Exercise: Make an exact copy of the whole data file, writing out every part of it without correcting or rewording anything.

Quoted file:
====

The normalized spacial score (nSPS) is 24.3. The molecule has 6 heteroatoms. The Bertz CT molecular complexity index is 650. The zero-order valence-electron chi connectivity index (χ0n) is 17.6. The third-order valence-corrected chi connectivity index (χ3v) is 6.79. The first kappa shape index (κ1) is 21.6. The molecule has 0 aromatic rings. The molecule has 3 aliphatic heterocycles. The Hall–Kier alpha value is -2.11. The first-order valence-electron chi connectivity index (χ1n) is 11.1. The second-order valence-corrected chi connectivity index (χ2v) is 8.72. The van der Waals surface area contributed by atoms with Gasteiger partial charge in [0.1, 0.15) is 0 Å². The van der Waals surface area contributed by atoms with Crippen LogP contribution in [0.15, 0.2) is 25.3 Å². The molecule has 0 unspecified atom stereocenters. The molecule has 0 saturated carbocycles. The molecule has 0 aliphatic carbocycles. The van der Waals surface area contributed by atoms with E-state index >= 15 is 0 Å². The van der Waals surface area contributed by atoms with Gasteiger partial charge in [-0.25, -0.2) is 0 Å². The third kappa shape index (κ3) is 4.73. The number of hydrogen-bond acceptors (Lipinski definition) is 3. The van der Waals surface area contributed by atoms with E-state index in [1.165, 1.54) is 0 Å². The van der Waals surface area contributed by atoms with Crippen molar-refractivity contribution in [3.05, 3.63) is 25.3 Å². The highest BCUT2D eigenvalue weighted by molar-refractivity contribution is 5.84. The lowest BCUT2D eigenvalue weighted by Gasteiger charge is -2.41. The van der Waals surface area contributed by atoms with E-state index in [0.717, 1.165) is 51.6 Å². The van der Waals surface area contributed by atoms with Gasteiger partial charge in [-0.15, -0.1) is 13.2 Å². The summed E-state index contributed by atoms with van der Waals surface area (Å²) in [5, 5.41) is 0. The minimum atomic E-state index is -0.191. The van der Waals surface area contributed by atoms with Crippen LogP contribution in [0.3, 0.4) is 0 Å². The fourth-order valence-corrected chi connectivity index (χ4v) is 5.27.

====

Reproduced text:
The normalized spacial score (nSPS) is 24.3. The molecule has 6 heteroatoms. The Bertz CT molecular complexity index is 650. The zero-order valence-electron chi connectivity index (χ0n) is 17.6. The third-order valence-corrected chi connectivity index (χ3v) is 6.79. The first kappa shape index (κ1) is 21.6. The molecule has 0 aromatic rings. The molecule has 3 aliphatic heterocycles. The Hall–Kier alpha value is -2.11. The first-order valence-electron chi connectivity index (χ1n) is 11.1. The second-order valence-corrected chi connectivity index (χ2v) is 8.72. The van der Waals surface area contributed by atoms with Gasteiger partial charge in [0.1, 0.15) is 0 Å². The van der Waals surface area contributed by atoms with Crippen LogP contribution in [0.15, 0.2) is 25.3 Å². The molecule has 0 unspecified atom stereocenters. The molecule has 0 saturated carbocycles. The molecule has 0 aliphatic carbocycles. The van der Waals surface area contributed by atoms with E-state index >= 15 is 0 Å². The van der Waals surface area contributed by atoms with Gasteiger partial charge in [-0.25, -0.2) is 0 Å². The third kappa shape index (κ3) is 4.73. The number of hydrogen-bond acceptors (Lipinski definition) is 3. The van der Waals surface area contributed by atoms with E-state index in [1.165, 1.54) is 0 Å². The van der Waals surface area contributed by atoms with Crippen molar-refractivity contribution in [3.05, 3.63) is 25.3 Å². The highest BCUT2D eigenvalue weighted by molar-refractivity contribution is 5.84. The lowest BCUT2D eigenvalue weighted by Gasteiger charge is -2.41. The van der Waals surface area contributed by atoms with E-state index in [0.717, 1.165) is 51.6 Å². The van der Waals surface area contributed by atoms with Gasteiger partial charge in [-0.15, -0.1) is 13.2 Å². The summed E-state index contributed by atoms with van der Waals surface area (Å²) in [5, 5.41) is 0. The minimum atomic E-state index is -0.191. The van der Waals surface area contributed by atoms with Crippen LogP contribution in [0.3, 0.4) is 0 Å². The fourth-order valence-corrected chi connectivity index (χ4v) is 5.27.